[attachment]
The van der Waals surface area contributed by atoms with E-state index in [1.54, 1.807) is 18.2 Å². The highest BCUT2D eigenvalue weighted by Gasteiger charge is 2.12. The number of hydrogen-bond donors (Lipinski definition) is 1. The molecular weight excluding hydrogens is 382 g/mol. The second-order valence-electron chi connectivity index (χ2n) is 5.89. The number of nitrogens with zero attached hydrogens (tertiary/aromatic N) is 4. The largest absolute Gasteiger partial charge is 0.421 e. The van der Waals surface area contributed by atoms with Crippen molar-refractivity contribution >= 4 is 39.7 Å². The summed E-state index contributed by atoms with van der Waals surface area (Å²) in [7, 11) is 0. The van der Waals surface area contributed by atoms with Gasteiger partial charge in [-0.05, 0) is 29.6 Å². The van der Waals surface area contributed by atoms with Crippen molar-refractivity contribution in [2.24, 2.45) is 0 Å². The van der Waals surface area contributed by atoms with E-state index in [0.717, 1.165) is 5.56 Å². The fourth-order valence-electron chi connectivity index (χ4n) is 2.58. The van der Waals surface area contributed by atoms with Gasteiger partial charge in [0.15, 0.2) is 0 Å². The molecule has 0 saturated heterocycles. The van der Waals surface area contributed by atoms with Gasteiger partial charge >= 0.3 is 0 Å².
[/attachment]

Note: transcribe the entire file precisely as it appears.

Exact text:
The van der Waals surface area contributed by atoms with E-state index in [1.54, 1.807) is 18.2 Å². The highest BCUT2D eigenvalue weighted by Gasteiger charge is 2.12. The number of hydrogen-bond donors (Lipinski definition) is 1. The molecular weight excluding hydrogens is 382 g/mol. The second-order valence-electron chi connectivity index (χ2n) is 5.89. The number of nitrogens with zero attached hydrogens (tertiary/aromatic N) is 4. The largest absolute Gasteiger partial charge is 0.421 e. The van der Waals surface area contributed by atoms with Crippen molar-refractivity contribution >= 4 is 39.7 Å². The summed E-state index contributed by atoms with van der Waals surface area (Å²) in [7, 11) is 0. The van der Waals surface area contributed by atoms with Gasteiger partial charge in [-0.05, 0) is 29.6 Å². The van der Waals surface area contributed by atoms with Crippen molar-refractivity contribution in [2.24, 2.45) is 0 Å². The van der Waals surface area contributed by atoms with E-state index in [0.717, 1.165) is 5.56 Å². The fourth-order valence-electron chi connectivity index (χ4n) is 2.58. The van der Waals surface area contributed by atoms with Gasteiger partial charge in [0.15, 0.2) is 0 Å². The molecule has 0 saturated heterocycles. The van der Waals surface area contributed by atoms with Gasteiger partial charge >= 0.3 is 0 Å².